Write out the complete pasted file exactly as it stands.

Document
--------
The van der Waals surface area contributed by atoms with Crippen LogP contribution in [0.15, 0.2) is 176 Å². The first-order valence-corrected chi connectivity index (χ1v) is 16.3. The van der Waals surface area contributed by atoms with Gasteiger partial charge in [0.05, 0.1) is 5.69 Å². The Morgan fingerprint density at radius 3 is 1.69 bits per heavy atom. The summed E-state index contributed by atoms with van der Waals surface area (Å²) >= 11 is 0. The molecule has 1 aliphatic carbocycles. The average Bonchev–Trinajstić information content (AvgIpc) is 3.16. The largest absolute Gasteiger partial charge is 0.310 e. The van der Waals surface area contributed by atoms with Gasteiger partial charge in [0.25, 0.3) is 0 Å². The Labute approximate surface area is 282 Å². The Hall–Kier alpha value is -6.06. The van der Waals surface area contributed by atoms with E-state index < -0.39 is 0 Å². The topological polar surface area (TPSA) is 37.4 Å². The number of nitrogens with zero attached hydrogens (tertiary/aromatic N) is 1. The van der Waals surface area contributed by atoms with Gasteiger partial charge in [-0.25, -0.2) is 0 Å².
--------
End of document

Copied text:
The van der Waals surface area contributed by atoms with Crippen LogP contribution in [0.15, 0.2) is 176 Å². The first-order valence-corrected chi connectivity index (χ1v) is 16.3. The van der Waals surface area contributed by atoms with Gasteiger partial charge in [0.05, 0.1) is 5.69 Å². The Morgan fingerprint density at radius 3 is 1.69 bits per heavy atom. The summed E-state index contributed by atoms with van der Waals surface area (Å²) >= 11 is 0. The molecule has 1 aliphatic carbocycles. The average Bonchev–Trinajstić information content (AvgIpc) is 3.16. The largest absolute Gasteiger partial charge is 0.310 e. The van der Waals surface area contributed by atoms with Gasteiger partial charge in [0.25, 0.3) is 0 Å². The Labute approximate surface area is 282 Å². The Hall–Kier alpha value is -6.06. The van der Waals surface area contributed by atoms with E-state index < -0.39 is 0 Å². The topological polar surface area (TPSA) is 37.4 Å². The number of nitrogens with zero attached hydrogens (tertiary/aromatic N) is 1. The van der Waals surface area contributed by atoms with Gasteiger partial charge in [-0.25, -0.2) is 0 Å².